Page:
refugee

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refugee

A person who:
(1) has a well-founded fear of persecution for reasons of race, religion, nationality, political opinion or membership of a particular social group;
(2) is outside the country he or she belongs to or normally resides in; and
(3) is unable or unwilling to return home for fear of persecution.

Refugees may include those fleeing from war or civil disturbance of any kind; a permutation is that of an ‘internally displaced’ person who moves within the borders of one country for the same reasons. The mortality rate of refugees is 60-fold greater than that of a similar non-displaced population; it is highest in children and is due to measles, diarrhoea-related illnesses, acute upper RTIs, malaria and is in part related to the virtually endemic protein-energy malnutrition and micronutrient deficiencies that characterise the refugee state; diarrhoea is the most common cause of death (36,000 children die/day of diarrhoea).

Refugees have been called the fourth world, and have included Afghans, Armenians, Bengalis, Biafrans, Bosnians, Cambodians, Chileans, Croats, Cubans, Czechoslovakians, Ethiopians, Hungarians, Iraqis, Laotians, Liberians, Palestinians, Russians, Rwandans, Serbs, Somalis, Vietnamese, and cross religious lines—Jews, Hindis, and Muslims Records.

In the UK, refugees are entitled to benefits.

refugee

A person fleeing danger or distress, esp. in times of war or political persecution.
References in periodicals archive ?
economic migrants. Isn't Brexit therefore a case of shutting the stable door after the horse has bolted?
"Many economic migrants are engaged in contract labour and they provide flexible labour solutions for our local businesses," he said.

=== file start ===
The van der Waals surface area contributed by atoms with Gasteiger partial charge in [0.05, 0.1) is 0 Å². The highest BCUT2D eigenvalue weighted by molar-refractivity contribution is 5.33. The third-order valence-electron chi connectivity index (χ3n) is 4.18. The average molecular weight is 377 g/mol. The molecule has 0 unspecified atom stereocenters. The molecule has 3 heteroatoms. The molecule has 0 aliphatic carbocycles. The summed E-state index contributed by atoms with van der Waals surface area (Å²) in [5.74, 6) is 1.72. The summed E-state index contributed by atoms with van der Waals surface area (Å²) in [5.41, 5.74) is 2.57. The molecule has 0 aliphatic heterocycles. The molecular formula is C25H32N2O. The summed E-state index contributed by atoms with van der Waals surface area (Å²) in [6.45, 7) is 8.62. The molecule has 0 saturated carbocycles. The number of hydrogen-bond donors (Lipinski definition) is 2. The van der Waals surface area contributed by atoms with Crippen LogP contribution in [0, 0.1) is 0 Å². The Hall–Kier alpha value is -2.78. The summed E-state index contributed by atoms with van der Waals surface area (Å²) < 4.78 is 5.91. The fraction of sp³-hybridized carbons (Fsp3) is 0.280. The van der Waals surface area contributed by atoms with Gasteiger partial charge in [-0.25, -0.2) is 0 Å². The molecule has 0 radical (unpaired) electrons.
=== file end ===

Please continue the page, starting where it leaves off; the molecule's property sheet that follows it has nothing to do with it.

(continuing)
Many of those now crossing the Mediterranean and labeled economic migrants could arguably be survival migrants, fleeing fragile and failed states in Africa and the Middle East.
He also examined whether these economic migrants might have exaggerated expectations about what they will achieve and experience, such that there is some significant disappointment.
The Dutch Justice and Security Ministry, which oversees immigration policy, said it would not take in any migrants from Sea Watch until there was a long-term agreement on how to distinguish refugees from economic migrants.
It is totally irresponsible for anyone to advocate bringing into our country more unskilled economic migrants, when we have an estimated three million people, including children on our social housing waiting list.
Some are seeking refuge from armed conflicts, while many others, particularly from sub-Saharan Africa, are economic migrants likely to be found ineligible for asylum in Europe.
This could then possibly trigger a mass migration of economic migrants from the UK into Scotland.
European nations are keen to offer development aid and funding to their African partners in return for help in stemming the flow of economic migrants and asylum seekers.
WITH austerity cuts on going and with economic migrants being welcomed into the UK this could be placing a drain on our over stretched services such as health, education, social services and housing as the population increases.
With a slew of border closures in the European Union and its borders, refugees and economic migrants have increasingly looked to make the longer and more dangerous trip to Europe by traveling on small boats to from North Africa to Italy.